The star harvester was undoubtedly Jadran's mother Slavica. At 85 years old / young, she worked with a will from start to finish, as impressive example to us all. While younger volunteers paused with tiredness, boredom, over-heating, hunger or thirst, Slavica worked through with evident enjoyment. When the harvesting was over, she went around picking various wild herbs to take home.

Slavica (right) tirelessly at work. Photo: Vivian Grisogono

Jadran does not take an active part in the harvesting. He acts as overseer, and records the action as a true pro photographer.

Jadran at work filming the action. Photo: Vivian Grisogono

He also ensures that the volunteers are fed and watered. A great tray of pastries appeared out of the blue, and was offered to all with gracious elegance.

Jadran keeping the workers fed. Photo: Vivian Grisogono

Eco Hvar is happy to report that there was plenty of drinking water on hand. Some of the hardier males also knocked back a dram of rakija, and many quenched their thirst with cool beers. Fortunately for them, some in the group were expert at opening the bottles without a bottle-opener. Naturally, Paul Bradbury, aka Mr Total-Croatia-News, Jelsa's renowned English blogger, kept his spirits raised in his usual style, the beer having arrived just at the moment when he announced he was getting bored. For those who think Mr T-C-N shirks physical labour in the great outdoors, remember he took part in the tree-planting project organized by Održivi otok / Sustainable Island in 2016; he has been known to pick olives with his in-laws; and he tends his lawn in Varaždin with the care of a true gardener. He claims the beer helps in all these arduous physical endeavours.

Paul Bradbury replenishing his enthusiasm. Photo: Vivian Grisogono

Being in Nature provided some new experiences and discoveries. There was a small insect emerging from its skin (exuviae). Was it a bee? No, more likely to be a cicada, according to our bird-watcher and Nature-lover Steve, who had identified a similar insect with the help of expert friends last year. A bigger, fully formed insect attached itself to Jadran's shorts. Our local expert identified it as 'konjić' - a dragonfly - but Steve was convinced it was more likely to be some kind of cricket. Needless to say, the insects, whatever they were, were allowed to get on with their lives in peace.

Insects at large. Photo: Vivian Grisogono

Accompanying the group was a most welcome canine spectator, Nola, whose rescue story we recounted earlier this year. It was a delight to see her looking so well, obviously enjoying her freedom in the great outdoors. And she was beautifully behaved.

Nola supervising the harvest in the shade. Photo: Vivian Grisogono

The harvest completed, Jadran checked over the bushes to assess the quality of the cutting, pausing to pick some flowers which had been missed. He presented these with his customary gallant charm as a token of thanks to Eco Hvar - a much appreciated gesture.

Jadran picking his lavender. Photo: Vivian Grisogono

Then the flower heads were bagged up, ready for transport to the distillery.

Jadran and Drago tying up the bags. Photo: Vivian Grisogono

In true Dalmatian style, finishing the harvest signalled the time for a feast. Jurica was busy firing up the barbecue by the time the rest of us reached the 'farmhouse'.

The barbecue on the go. Photo: Vivian Grisogono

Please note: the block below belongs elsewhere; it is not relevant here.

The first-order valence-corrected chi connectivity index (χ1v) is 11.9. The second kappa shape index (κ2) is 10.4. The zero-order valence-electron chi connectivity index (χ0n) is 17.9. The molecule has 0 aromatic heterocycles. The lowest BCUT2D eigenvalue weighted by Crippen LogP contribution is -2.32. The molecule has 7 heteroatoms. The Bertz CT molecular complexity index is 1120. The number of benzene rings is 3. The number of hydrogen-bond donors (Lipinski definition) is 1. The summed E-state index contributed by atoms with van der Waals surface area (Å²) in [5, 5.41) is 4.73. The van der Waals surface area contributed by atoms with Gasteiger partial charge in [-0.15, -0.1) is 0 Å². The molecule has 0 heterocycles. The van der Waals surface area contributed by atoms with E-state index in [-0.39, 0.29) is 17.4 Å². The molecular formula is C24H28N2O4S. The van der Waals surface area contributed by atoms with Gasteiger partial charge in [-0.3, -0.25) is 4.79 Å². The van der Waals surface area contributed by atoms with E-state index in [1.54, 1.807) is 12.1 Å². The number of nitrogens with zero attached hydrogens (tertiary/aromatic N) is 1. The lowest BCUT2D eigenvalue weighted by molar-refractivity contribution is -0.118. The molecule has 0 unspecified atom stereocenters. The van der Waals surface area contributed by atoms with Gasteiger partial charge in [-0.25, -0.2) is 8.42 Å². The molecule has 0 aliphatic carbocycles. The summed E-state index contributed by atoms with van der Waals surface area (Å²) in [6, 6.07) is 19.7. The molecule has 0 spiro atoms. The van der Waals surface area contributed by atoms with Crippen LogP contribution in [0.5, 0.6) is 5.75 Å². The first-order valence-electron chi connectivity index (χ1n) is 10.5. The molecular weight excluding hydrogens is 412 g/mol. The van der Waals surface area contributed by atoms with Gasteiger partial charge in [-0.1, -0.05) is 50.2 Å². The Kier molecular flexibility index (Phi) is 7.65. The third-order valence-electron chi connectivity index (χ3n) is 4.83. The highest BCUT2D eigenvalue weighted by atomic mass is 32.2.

Despite it being breakfast rather than dinner time, the abundant smoked meats, grilled lamb and fresh salads were devoured with relish, and conversation was animated.

Ready for the feast! Photo: Jadran Lazić

Once everyone was well fed, the lavender bags were taken to the distillery at Humac for transformation into golden fragrant oil.

The Humac distillery. Photo: Jadran Lazić

The result? A grand total of 2.5L, less than last year, but certainly of the finest quality. There were various possible reasons for the drop in quantity, offered by the experts on the ground: not enough fertilizer?  an effect of the extreme cold snap in January? harvest a few days too late? It goes to show how hard it must be to cultivate lavender for profit. No matter, Jadran declared that it had all been a lot of fun. He may not yet be able to supply Tamara with all the lavender oil she might need in her professional work, but he has plenty for personal family use, guaranteeing a year of peace and calm in the home(s). Slavica's participation in the harvest was undoubtedly one of the greatest sources of happiness for Jadran and an inspiration for the rest of us.

Jadran and Slavica after the harvest. Photo: Vivian Grisogono

© Vivian Grisogono, 2017

You are here: Home highlights Reviving Lavender

Eco Environment News feeds

  • Anne-Marie Trevelyan dismisses those who believe in global heating as ‘fanatics’ in resurfaced posts

    The new international trade secretary, Anne-Marie Trevelyan, has been accused of rejecting the science behind the climate emergency after a series of tweets came to light showing her dismissing those who believe in global heating as “fanatics”.

    Labour has condemned the appointment of Trevelyan, who was elevated from junior business minister, which took in the brief of promoting clean growth, to replace Liz Truss, the new foreign secretary, as part of Boris Johnson’s reshuffle on Wednesday.

    Continue reading...

  • The Cop26 climate summit will be an opportunity to put fossil fuel companies on trial through the court of public opinion

    Fossil fuel companies bear as much responsibility as governments do for humanity’s climate predicament – and for finding a way out. Our planetary house is on fire, and these companies have literally supplied the fuel. Worse, they lied about it for decades to blunt public awareness and policy reform.